Notions of guilt manifest in other ways as well. Naturals is the arena in which social responsibility and personal well-being/health meet. By embracing natural products, consumers are making a choice not just about the items, but about how they want to live their lives. Married to this concept is the idea that naturals will lead back to simplicity and comfort—also known as “back to basics,” a concept seen in the spa industry.

Truth 6. I’m sure many of us know someone who buys or doesn’t buy products based on political or personal values. In naturals, this sense of responsibility sends a strong message of fair trading relationships, coupled with the perception of a greater benefit from naturals. Just as a vanilla-scented candle offers sensory pleasure without the caloric guilt, natural/organic products provide sensory benefits without the attendant social guilt. Natural products declare that you can indulge yourself with a clear conscience, because we are what we buy!

Truth 7. The way to consumers’ hearts is through their bellies. Kitchens are a major gateway into the naturals market, with the increasing presence of all-natural and ethnic foodstuff creating familiarity and acceptance. The lesson here: If someone is willing to eat it, they will be willing to slather it on their skin. Some examples of this phenomenon include the Alpine Strawberry Smoother from the Golden Door Spa at The Peaks in Telluride, Colorado; the French Toast Facial at Asana Spa by Body Bistro; and the Wine and Honey Wrap at The Spa at The Crescent in Dallas.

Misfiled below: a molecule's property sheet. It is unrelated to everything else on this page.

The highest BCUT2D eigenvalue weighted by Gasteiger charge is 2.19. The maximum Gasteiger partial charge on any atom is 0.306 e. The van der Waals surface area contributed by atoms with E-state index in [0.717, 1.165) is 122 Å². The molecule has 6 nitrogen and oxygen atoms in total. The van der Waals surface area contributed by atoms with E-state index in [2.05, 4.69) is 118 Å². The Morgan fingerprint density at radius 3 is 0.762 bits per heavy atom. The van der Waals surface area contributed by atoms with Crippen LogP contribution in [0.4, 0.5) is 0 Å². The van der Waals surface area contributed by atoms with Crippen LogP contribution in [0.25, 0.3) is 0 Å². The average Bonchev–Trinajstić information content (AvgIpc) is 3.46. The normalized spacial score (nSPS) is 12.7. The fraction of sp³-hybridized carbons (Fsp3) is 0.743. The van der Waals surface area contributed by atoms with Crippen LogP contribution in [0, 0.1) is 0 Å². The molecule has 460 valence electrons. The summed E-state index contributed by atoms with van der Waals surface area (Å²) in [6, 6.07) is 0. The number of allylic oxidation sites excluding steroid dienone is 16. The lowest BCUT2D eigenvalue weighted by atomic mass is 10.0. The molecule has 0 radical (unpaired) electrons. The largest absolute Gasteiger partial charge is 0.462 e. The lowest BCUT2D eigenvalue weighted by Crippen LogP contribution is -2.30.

Truth 8. As naturals break into mass-market channels, a split reveals itself between natural newbies and old-school enthusiasts. The latter are label scrutinizers who cannot be fooled by greenwashing—the process of simply slapping the word “natural” on a jar. They know what to look for, and they know when they are being lied to. Old-school naturals consumers also could be called cultural creatives. describes this group as “50 million Americans who care deeply about ecology and saving the planet; about relationships, peace and social justice; and about authenticity, self-actualization, spirituality and self-expression.” In short, they are the most loyal and demanding naturals consumers.

Truth 9. Natural must mean effective. The Natural Marketing Institute (NMI) has stated that 28% of the general population desire natural personal care products fortified with functional ingredients. Merely calling something natural isn’t enough. There must be results. Seeing is believing.